Bali entered an unusual state of emergency last month when ginormous quantities of trash overwhelmed several tourist-popular beaches on the island for five days. The so-called "garbage emergency" covered six kilometers over beaches Jimbaran, Kuta, and Seminyak, posing a public health threat and an ugly eyesore for visitors. To deal with the emergency, the government deployed 700 cleaners and 35 trucks to remove roughly 100 tons of debris each day, toting the trash to a nearby landfill. A sign on Kuta beach beseeched tourists, reading: "We do apologize for this inconvenience, your visit [was] interrupted by a natural phenomenon in the form of annual waste of west wind impact."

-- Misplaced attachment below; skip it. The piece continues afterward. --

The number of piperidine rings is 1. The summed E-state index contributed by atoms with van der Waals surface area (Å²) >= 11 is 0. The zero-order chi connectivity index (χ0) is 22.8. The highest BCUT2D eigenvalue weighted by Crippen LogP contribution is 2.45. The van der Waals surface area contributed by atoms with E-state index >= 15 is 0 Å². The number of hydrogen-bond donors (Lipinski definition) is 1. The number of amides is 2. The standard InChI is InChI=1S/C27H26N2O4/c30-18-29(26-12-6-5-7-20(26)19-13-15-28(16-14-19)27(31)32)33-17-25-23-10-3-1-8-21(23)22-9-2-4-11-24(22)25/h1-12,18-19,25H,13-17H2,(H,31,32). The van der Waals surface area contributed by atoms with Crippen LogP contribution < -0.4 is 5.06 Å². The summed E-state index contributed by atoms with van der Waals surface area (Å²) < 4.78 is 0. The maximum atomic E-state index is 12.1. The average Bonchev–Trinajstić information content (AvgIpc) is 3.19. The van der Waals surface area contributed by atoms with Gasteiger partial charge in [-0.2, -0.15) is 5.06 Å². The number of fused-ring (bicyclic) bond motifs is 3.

But such a garbage dump is anything but natural. Indonesia is the world's second-largest contributor to marine debris, producing roughly 1.29 million metric tons every year. And although marine litter is worse during the annual monsoon season, it is something visitors complain about all year round. This is mind, Indonesia has committed to the UN Environment's Clean Seas campaign, pledging to reduce marine plastic waste by 70% by 2025. Can the nation follow up on its promise? Watch the video to learn more.